Model optimization in medical diagnostics

I am a complete newbie here so I do hope I am not asking this in a wrong place (I am not an avid forum user). Now that the formalities are out of the way - i need some guidelines. It should also be noted I am new with deep learning so do bare with me if there is any incorrect terminology.

I am creating a neural network with about 400 classes for the model to choose from as the right one (only one is class is the right one).
There are also about 400 attributes. The first model I had was rather simple compiled from different tutorials and guidelines I read while researching the topic:

model = Sequential()
model.add(Dense(750, input_dim=337,  activation='relu'))
model.add(Dense(530, activation='relu'))
model.add(Dense(400, activation='softmax'))

The current best performance wise is:

model = Sequential()
model.add(Dense(430, input_dim=337,  activation='softsign'))
model.add(Dense(415, activation='softplus'))
model.add(Dense(400, activation='softmax'))

Why I came here to call upon you, dear reader, is to get some general help with how to improve the model - or even better understand what each layer adds to the whole (I saw someone ask a similar question on this very forum and the answer someone gave was so well written I just had to come and post my own query).

The current precision with 250 epochs is about 35%. I intend to train it with up to 1200 epochs, I just didn’t have time to do so yet.
I suppose the following is also relevant:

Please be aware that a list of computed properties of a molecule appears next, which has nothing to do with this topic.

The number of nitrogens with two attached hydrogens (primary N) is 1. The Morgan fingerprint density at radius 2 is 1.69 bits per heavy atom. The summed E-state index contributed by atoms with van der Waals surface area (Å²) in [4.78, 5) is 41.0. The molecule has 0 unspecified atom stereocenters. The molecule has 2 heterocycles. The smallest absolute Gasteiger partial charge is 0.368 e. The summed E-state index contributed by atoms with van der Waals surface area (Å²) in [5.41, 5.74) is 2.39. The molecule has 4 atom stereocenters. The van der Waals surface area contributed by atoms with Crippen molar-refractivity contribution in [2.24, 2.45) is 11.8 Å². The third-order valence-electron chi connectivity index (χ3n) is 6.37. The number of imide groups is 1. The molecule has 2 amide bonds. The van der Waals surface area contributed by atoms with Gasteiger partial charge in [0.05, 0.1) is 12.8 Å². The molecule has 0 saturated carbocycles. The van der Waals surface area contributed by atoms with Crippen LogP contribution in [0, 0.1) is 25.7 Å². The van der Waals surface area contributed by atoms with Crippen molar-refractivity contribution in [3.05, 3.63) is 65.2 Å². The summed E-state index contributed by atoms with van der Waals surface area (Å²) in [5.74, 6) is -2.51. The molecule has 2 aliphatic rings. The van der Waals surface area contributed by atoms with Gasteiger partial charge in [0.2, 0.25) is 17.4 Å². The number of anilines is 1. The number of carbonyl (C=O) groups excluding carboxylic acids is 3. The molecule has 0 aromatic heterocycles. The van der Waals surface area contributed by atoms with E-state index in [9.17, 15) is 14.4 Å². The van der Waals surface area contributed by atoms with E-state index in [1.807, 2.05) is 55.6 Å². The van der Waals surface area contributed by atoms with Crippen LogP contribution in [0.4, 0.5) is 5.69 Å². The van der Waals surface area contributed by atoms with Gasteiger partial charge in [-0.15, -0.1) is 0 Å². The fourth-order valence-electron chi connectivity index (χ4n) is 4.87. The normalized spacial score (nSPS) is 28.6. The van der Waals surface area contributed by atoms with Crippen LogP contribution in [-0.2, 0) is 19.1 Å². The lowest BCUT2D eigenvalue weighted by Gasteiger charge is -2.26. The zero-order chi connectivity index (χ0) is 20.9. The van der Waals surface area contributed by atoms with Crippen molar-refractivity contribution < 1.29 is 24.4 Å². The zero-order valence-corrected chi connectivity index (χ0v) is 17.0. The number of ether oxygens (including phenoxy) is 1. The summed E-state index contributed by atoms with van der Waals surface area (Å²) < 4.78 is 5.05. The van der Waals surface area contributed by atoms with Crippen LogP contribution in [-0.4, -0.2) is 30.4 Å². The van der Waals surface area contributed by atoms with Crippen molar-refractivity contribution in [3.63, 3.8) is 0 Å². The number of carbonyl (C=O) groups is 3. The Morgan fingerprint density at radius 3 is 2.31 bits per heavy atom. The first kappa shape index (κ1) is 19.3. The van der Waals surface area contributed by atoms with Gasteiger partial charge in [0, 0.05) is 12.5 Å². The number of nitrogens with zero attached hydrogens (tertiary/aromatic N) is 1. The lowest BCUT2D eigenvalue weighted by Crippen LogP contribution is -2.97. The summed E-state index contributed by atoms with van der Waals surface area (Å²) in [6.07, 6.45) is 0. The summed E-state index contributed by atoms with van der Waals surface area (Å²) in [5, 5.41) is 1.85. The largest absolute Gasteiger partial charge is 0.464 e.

model.compile(loss='categorical_crossentropy', optimizer='adam', metrics=['accuracy'])[train], Y_train, epochs=250, batch_size=32, verbose=0)

Thank you for your time.
Yours truly, Nac.

@EneJsi, while there can be many reasons for poor model prediction performance I noticed this:
You are using Dense layers only. Thus, your models resemble multilayer perceptrons, among the first neural networks. It may be possible that such an architecture works, but if it doesn’t consider, that there is a fairly high dimensionality already. How many examples are you looking at? You might want to have at least 10x as many observations as classes, better 100x.
There are architectures which do some inherent dimensionality redcution while learning useful features at the same time: convolutional neural networks. By adding convolutional layers you have the optoin to use a stride>2 or MaxPooling to downsample your data successively. You might want to have more than 4 layers, too. Modern high-performance architectures have dozens or hundreds of layers. Again, it depends on how much data (number of observations) you have. A large (deep or wide) architecture can overfit more easily than a small one. So building up bottom up like you do is surely a good idea. Try to get overfitting without dropout at first. Once it overfits you know the model is large enough to capture the variability in the data. Then you can add dropout, augmentation or more data.
For all of the the above said I highly recommend lessons 1, 2, 3, 4 and 7 of part 1 of the Deep Learning course here on
Hope it helps.

1 Like

First of all - thank you for the feedback.

I am going to try and use convolutional layers, yes. I suppose I have to make some changes to my data tho? An example in the training set currently has the dimensions of (337,). I am working with about 200.000 observations. Also, there are many attributes that are not defined (0).

I’ll gladly check out the lessons you pointed out.
Thank you again for all the help and explaining. Have a nice day!

Have fun and let us know how it goes.